Poll: Trump is tied with Biden for now — but criminal trials and unpopular plans pose risks for 2024

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President Biden and former President Donald Trump are tied at 44% apiece among registered voters heading into the 2024 election year, according to the final Yahoo News/YouGov poll of 2023.

The survey of 1,533 U.S. adults, which was conducted from Dec. 14 to Dec. 18, represents a reality check at a time when the press has been far more focused on Biden’s vulnerabilities than Trump’s. In fact, it is Trump's underlying problems — including his criminal trials and unpopular plans — that may pose the bigger electoral risk in next year’s election, the results suggest.

Former President Donald Trump with a gigantic American flag behind him.
Former President Donald Trump. (Carlos Barria/Reuters)

It’s true, for instance, that Biden’s long-standing lead over Trump in the Yahoo News/YouGov poll faded this fall after averaging about 4.5 percentage points between March and August. Yet Trump has not been able to capitalize on Biden’s meager job-approval rating — currently 37% approve, 57% disapprove among all Americans — to expand his appeal and pull ahead.

Instead, Trump’s support among registered voters has remained at 44% or lower.

Last month, when Biden’s support dipped to 42%, that was enough to give Trump a narrow edge (within the margin of error). Now Biden has ticked back up, and the two candidates are again level. While other national polls have shown larger swings, the Yahoo News/YouGov survey portends a very close campaign (consistent with the last two presidential elections) if Biden and Trump face off again in 2024.

Even when voters are offered the choice of “another candidate” in addition to Biden and Trump — an option that 12% select — the two presidents remain tied at 41%, implying that third-party bids are unlikely to upend the fundamental dynamics of the contest.

How Trump’s criminal trials could factor in

What might change the race, however, is a Trump criminal conviction.

Large majorities of Americans continue to say that the charges on which Trump has been indicted — and for which he is likely to stand trial next year — represent “serious crimes,” including “taking highly classified documents from the White House and obstructing efforts to retrieve them” (63%); “conspiring to overturn the results of a presidential election” (66%); and “attempting to obstruct the certification of a presidential election” (64%). In each case, only about one in five Americans say these are “not serious crimes.”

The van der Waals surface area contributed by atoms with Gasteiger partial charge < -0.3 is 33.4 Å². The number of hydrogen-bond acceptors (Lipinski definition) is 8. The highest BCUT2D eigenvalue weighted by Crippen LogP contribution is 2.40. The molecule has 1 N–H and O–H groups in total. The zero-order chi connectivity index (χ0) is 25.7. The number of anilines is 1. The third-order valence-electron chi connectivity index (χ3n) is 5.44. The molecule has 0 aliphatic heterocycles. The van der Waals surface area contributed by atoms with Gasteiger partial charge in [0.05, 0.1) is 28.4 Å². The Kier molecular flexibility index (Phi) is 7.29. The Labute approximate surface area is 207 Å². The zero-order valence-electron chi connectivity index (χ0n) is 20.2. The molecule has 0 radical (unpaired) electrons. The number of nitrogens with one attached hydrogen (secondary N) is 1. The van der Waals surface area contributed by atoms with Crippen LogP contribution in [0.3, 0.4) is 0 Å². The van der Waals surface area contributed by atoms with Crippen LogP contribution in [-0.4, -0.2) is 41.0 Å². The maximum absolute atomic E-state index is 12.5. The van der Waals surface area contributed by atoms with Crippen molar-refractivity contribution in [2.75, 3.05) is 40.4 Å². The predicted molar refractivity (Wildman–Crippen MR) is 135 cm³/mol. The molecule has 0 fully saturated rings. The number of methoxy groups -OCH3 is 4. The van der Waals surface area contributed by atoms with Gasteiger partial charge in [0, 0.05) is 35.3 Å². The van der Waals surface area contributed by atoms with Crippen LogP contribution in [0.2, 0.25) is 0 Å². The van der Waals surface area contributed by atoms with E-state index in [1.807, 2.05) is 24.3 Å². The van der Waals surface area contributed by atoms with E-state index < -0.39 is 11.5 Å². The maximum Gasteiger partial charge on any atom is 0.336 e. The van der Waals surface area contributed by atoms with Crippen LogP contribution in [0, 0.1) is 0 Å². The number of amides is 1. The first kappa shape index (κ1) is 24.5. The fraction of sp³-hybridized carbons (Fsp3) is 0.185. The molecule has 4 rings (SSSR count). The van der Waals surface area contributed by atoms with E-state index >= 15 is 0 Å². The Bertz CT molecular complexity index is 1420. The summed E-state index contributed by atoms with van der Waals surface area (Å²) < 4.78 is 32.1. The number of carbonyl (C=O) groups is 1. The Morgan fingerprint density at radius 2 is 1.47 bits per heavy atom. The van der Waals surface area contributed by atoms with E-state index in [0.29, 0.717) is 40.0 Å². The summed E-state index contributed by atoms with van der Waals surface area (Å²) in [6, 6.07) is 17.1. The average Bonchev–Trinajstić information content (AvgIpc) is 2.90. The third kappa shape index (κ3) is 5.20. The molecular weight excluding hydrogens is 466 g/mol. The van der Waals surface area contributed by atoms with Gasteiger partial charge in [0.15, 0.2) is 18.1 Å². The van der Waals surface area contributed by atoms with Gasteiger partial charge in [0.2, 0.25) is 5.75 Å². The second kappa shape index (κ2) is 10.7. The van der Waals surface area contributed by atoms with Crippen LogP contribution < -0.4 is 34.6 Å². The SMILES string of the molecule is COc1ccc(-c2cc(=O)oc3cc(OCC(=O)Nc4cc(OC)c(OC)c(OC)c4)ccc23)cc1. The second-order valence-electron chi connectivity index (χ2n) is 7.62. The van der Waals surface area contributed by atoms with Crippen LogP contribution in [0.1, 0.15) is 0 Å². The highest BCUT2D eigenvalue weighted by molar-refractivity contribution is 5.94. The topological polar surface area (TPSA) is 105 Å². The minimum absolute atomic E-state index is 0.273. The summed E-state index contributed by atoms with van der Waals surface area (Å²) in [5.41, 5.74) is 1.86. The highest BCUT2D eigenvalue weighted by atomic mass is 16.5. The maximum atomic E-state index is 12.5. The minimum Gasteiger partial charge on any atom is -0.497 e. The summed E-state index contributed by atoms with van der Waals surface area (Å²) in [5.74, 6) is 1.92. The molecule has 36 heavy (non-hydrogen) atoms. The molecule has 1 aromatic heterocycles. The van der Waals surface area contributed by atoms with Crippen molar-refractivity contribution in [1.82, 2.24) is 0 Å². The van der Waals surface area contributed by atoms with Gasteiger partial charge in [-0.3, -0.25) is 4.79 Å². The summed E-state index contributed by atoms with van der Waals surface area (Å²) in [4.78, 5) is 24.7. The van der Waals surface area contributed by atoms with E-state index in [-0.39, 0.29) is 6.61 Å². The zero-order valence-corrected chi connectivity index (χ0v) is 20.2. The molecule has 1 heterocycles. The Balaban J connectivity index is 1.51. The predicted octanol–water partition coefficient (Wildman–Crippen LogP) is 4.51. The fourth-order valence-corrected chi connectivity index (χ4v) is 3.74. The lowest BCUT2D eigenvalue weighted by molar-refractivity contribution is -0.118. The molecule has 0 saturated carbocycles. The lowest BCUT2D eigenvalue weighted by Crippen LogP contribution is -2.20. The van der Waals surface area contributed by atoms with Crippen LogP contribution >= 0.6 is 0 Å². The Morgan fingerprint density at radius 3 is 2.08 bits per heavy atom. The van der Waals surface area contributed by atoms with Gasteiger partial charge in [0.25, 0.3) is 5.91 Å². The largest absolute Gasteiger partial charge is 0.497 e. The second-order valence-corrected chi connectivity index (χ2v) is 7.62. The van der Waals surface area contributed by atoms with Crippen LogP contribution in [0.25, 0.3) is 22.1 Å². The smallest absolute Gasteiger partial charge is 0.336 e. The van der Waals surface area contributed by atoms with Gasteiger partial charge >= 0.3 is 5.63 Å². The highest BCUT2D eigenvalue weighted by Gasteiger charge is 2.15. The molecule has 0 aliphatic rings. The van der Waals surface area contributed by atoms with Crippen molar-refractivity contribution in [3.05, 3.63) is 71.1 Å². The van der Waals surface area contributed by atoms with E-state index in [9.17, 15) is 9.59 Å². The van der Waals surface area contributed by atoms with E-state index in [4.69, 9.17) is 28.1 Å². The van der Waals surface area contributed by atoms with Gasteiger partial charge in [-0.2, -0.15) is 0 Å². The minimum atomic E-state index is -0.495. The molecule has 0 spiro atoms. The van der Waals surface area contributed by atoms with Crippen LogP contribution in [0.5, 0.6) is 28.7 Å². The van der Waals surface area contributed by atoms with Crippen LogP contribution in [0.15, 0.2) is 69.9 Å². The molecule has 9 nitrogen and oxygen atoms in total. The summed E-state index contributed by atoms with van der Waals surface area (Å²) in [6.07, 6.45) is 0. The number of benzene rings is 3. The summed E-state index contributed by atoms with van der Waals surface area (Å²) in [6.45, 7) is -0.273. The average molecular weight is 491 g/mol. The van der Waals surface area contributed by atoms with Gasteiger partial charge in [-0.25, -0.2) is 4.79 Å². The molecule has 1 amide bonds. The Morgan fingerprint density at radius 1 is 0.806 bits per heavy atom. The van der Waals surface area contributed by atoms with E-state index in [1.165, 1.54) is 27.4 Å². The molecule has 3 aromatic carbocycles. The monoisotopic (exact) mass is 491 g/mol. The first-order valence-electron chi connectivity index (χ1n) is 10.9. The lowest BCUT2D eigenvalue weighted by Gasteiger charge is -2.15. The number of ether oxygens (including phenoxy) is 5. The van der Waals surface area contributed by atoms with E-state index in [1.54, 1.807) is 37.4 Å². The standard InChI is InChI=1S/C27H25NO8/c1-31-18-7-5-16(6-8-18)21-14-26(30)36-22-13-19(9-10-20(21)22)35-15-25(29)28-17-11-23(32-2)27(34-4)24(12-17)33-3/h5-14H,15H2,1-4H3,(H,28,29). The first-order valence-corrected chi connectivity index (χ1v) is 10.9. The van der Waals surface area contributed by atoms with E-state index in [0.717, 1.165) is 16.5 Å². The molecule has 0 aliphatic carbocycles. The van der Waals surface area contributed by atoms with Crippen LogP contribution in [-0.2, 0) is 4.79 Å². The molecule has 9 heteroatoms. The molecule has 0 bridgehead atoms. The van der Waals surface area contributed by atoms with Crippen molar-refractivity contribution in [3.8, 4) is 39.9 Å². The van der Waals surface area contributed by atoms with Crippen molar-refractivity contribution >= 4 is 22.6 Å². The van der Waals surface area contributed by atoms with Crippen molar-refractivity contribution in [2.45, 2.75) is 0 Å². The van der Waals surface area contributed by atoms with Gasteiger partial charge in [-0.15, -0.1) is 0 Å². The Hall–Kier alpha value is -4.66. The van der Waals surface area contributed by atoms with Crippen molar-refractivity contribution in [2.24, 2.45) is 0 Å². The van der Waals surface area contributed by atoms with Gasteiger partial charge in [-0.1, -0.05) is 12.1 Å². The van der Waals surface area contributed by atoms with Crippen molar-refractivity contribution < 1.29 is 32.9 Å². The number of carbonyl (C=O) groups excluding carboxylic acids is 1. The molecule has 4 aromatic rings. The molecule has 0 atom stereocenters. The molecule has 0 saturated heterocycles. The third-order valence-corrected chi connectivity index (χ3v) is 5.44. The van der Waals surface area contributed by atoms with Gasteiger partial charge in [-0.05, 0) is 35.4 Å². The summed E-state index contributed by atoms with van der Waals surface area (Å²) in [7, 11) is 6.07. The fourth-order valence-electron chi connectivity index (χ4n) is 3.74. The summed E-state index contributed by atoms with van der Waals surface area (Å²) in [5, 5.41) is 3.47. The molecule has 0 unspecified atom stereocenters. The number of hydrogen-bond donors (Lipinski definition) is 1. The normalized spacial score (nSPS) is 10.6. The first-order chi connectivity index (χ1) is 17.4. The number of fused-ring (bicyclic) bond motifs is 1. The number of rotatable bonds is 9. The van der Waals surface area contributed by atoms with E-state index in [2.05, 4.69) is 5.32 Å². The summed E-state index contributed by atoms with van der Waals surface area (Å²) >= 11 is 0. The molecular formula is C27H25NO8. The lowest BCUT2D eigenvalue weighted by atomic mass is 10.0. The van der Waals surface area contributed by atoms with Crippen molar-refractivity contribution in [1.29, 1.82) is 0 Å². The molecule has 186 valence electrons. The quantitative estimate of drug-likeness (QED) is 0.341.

Asked, then, how they might vote if Trump is “convicted of a serious crime in the coming months,” registered voters say they would prefer Biden by a 7-point margin in that scenario, 46% to 39%. Trump’s support (previously 44%) immediately falls by 5 percentage points.

Among potential Republican primary voters — registered voters who identify as Republicans or Republican-leaning independents — the decline is even steeper: a full 15 percentage points, from 56% to 41%. Without a criminal conviction, Trump’s primary support is more than double the combined backing of Florida Gov. Ron DeSantis (15%) and former United Nations ambassador and onetime South Carolina Gov. Nikki Haley (10%), his two leading challengers for the GOP nomination. With a criminal conviction, DeSantis (21%) and Haley (16%) combine to come within 4 points of Trump.

While neither of these results should be seen as a prediction of what might happen in the event of an actual conviction, they do suggest that such a conviction — something unprecedented in the history of U.S. presidential politics — would at least have the potential to complicate Trump’s campaign.

Meanwhile, Americans are not buying the arguments from Trump’s legal team that all former presidents are immune from federal prosecution for crimes allegedly committed while in office (57% not immune, 21% immune) or that Trump’s trials should take place after the 2024 general election (61% before, 21% after). Even potential Republican primary voters are relatively divided on presidential immunity (42% immune, 32% not immune) and the proper timing of Trump’s trials (37% before Election Day, 42% after Election Day).